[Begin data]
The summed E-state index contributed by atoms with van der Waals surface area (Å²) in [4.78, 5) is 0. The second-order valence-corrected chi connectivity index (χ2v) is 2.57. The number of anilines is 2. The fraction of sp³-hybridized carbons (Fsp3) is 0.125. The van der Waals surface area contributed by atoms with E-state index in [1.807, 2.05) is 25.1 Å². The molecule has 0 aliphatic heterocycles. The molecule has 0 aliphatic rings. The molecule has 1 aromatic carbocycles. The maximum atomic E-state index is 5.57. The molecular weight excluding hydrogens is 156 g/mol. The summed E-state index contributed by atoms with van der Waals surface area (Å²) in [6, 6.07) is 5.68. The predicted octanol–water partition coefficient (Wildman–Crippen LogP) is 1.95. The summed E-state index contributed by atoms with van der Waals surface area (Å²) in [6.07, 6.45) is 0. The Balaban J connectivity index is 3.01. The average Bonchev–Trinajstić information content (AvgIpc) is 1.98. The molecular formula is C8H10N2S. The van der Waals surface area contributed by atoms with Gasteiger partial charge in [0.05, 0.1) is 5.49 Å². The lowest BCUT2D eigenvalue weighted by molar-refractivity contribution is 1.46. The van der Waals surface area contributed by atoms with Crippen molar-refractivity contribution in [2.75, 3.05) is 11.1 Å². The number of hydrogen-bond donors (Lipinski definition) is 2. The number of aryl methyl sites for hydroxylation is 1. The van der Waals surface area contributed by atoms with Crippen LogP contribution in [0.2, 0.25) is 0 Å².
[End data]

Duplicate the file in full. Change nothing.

The summed E-state index contributed by atoms with van der Waals surface area (Å²) in [4.78, 5) is 0. The second-order valence-corrected chi connectivity index (χ2v) is 2.57. The number of anilines is 2. The fraction of sp³-hybridized carbons (Fsp3) is 0.125. The van der Waals surface area contributed by atoms with E-state index in [1.807, 2.05) is 25.1 Å². The molecule has 0 aliphatic heterocycles. The molecule has 0 aliphatic rings. The molecule has 1 aromatic carbocycles. The maximum atomic E-state index is 5.57. The molecular weight excluding hydrogens is 156 g/mol. The summed E-state index contributed by atoms with van der Waals surface area (Å²) in [6, 6.07) is 5.68. The predicted octanol–water partition coefficient (Wildman–Crippen LogP) is 1.95. The summed E-state index contributed by atoms with van der Waals surface area (Å²) in [6.07, 6.45) is 0. The Balaban J connectivity index is 3.01. The average Bonchev–Trinajstić information content (AvgIpc) is 1.98. The molecular formula is C8H10N2S. The van der Waals surface area contributed by atoms with Gasteiger partial charge in [0.05, 0.1) is 5.49 Å². The lowest BCUT2D eigenvalue weighted by molar-refractivity contribution is 1.46. The van der Waals surface area contributed by atoms with Crippen molar-refractivity contribution in [2.75, 3.05) is 11.1 Å². The number of hydrogen-bond donors (Lipinski definition) is 2. The number of aryl methyl sites for hydroxylation is 1. The van der Waals surface area contributed by atoms with Crippen LogP contribution in [0.2, 0.25) is 0 Å².